University suspends breastfeeding mom for taking her infant to class

A student at the University of Derby in England says she was suspended because she brought her breastfeeding infant to classes.

Leah Foster told Derbyshire Live that she had expected support from the university, which had reportedly initially told her she could bring her son Emmett to classes with her. She was then called into a meeting where she was “blindsided” with the news that she was prohibited from bringing him to any more classes because students had complained about him.

Foster said that her young son wasn’t a distraction, and she always removed him from class if he started to fuss. “They did say they’ve received complaints but I don’t see how he can be distracting in any way, if he starts to make a noise I remove myself and him from the lesson so it’s no more disruptive than someone getting up and going to the toilet,” she said. “They also said that some people have complained that they can’t bring their children onto campus but I said that he’s only coming with me because he’s so young and he’s breastfed.”

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She also noted that she never brings her older child, who she knows would be a distraction. “I have a two-year-old as well but he doesn’t come with me because he would be too disruptive so I have different childcare arrangements for my two-year-old son but Emmett is still too young.”

Foster noted that personally she has never received any complaints about Emmett being with her, and most often her fellow students and teachers compliment her on his good behavior. Still, she was told on November 22 that she was suspended for two weeks while the university conducts an investigation into her case.

“There’s a lot of anxiety about how much I’ve missed, I actually miss going into campus and I miss my friends, I’m worried that I’m missing out on content in the seminars and workshops.”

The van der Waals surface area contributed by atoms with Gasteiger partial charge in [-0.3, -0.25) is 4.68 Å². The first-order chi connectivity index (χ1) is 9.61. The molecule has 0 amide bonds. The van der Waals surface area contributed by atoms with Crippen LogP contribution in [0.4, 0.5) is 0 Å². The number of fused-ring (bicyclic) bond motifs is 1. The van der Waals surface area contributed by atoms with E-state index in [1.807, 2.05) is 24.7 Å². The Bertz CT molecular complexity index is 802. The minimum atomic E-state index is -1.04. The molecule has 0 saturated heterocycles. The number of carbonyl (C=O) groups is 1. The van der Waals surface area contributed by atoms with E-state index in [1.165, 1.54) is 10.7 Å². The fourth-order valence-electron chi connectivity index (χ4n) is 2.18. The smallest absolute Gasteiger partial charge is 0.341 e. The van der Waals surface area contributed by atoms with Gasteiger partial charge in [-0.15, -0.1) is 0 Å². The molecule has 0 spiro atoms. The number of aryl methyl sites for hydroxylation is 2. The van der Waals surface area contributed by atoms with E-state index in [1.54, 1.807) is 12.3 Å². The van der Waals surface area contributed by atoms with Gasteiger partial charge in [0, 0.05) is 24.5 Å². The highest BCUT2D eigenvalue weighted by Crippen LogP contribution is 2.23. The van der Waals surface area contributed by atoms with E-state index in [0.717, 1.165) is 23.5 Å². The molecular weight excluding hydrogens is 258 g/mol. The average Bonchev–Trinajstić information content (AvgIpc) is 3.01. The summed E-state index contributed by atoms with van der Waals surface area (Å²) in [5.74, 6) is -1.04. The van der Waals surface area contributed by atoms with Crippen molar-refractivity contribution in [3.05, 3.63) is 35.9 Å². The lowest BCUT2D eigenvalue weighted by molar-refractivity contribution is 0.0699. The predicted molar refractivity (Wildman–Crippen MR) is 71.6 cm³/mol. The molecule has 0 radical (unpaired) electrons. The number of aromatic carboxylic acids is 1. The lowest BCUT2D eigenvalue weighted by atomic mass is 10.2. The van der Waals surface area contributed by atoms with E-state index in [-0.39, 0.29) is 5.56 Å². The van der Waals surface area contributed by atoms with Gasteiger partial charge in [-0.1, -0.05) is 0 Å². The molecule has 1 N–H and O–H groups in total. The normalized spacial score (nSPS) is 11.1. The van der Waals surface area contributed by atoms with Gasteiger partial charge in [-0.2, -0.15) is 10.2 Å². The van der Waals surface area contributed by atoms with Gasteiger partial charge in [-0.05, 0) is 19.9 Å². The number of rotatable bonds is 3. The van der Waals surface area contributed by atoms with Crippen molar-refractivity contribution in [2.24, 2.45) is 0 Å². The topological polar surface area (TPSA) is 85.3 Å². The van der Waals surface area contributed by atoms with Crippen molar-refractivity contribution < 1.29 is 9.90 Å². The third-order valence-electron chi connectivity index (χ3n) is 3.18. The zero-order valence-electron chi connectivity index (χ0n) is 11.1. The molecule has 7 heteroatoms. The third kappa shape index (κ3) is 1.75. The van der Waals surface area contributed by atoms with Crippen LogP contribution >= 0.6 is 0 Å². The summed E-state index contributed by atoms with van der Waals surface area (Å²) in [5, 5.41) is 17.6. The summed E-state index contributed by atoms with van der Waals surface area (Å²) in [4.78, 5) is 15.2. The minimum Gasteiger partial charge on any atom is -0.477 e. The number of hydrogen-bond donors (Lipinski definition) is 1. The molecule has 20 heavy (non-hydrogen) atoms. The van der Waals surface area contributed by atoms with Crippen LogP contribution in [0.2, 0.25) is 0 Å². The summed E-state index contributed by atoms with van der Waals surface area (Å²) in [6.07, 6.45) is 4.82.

In a statement to Derbyshire Live, the University said:

The University has not and would never exclude a student because they wish to continue studying while breastfeeding or caring for children, or because they wished to breastfeed on any of our campuses.

We have many students who are combining studying with parenthood, and support them in every way we can, including personal support plans tailored to the individual. However, we do not permit babies and children to be brought into teaching sessions, primarily because of the disruption caused to other students.

The university went on to point out that there are places on campus where breastfeeding mothers can feed their infants — but this policy seems unrealistic. Mothers are only bringing their infants to campus because they need to attend class; offering a special place to breastfeed doesn’t help a mother who is then not allowed to bring her baby to class.

Sadly, many of the Facebook comments surrounding the story further point to the anti-child mentality of today’s society. “Care for the baby you chose to have… or get someone to care for your child. You can’t have everything as or when you want it,” wrote one person. “Why anyone would think it’s acceptable to take a baby with them is crazy. Entitled people who think just because they have had a child the world needs to revolve around them.”

Society so often sells women the lie that they can’t have a child and be successful, pursuing their education or careers while navigating motherhood. Abortion advocates position it as an either-or proposition: either you have an abortion and go on to be successful OR you are saddled with a child for the rest of your life. This is a lie that is told again and again, and sadly many women believe it. But this is untrue.

Mothers are capable of many things, including finishing their education and succeeding in a career, but they need understanding and flexibility from those around them. This kind of care has been demonstrated on other college campuses, like this professor who put a crib in his classroom, or this one who held a fussy baby while teaching. When pregnant and parenting mothers have support, they don’t have to choose between parenting and success.

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